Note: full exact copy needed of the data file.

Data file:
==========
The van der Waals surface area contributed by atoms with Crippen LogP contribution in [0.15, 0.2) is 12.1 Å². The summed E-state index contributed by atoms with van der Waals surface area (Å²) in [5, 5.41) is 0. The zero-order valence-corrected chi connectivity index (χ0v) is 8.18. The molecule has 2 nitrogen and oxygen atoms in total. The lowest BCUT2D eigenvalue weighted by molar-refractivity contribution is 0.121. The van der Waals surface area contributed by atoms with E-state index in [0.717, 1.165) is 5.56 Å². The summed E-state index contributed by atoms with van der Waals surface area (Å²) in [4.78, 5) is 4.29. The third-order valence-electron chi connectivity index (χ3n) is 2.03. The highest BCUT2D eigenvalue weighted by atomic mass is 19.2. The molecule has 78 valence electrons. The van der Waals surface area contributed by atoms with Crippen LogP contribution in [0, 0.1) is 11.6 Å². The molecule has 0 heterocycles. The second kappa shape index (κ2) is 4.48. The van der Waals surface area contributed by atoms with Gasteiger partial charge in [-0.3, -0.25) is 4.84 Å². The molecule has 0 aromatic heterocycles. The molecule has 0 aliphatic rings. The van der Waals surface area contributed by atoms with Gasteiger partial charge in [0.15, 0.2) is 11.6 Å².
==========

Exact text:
The van der Waals surface area contributed by atoms with Crippen LogP contribution in [0.15, 0.2) is 12.1 Å². The summed E-state index contributed by atoms with van der Waals surface area (Å²) in [5, 5.41) is 0. The zero-order valence-corrected chi connectivity index (χ0v) is 8.18. The molecule has 2 nitrogen and oxygen atoms in total. The lowest BCUT2D eigenvalue weighted by molar-refractivity contribution is 0.121. The van der Waals surface area contributed by atoms with E-state index in [0.717, 1.165) is 5.56 Å². The summed E-state index contributed by atoms with van der Waals surface area (Å²) in [4.78, 5) is 4.29. The third-order valence-electron chi connectivity index (χ3n) is 2.03. The highest BCUT2D eigenvalue weighted by atomic mass is 19.2. The molecule has 78 valence electrons. The van der Waals surface area contributed by atoms with Crippen LogP contribution in [0, 0.1) is 11.6 Å². The molecule has 0 heterocycles. The second kappa shape index (κ2) is 4.48. The van der Waals surface area contributed by atoms with Gasteiger partial charge in [-0.3, -0.25) is 4.84 Å². The molecule has 0 aromatic heterocycles. The molecule has 0 aliphatic rings. The van der Waals surface area contributed by atoms with Gasteiger partial charge in [0.15, 0.2) is 11.6 Å².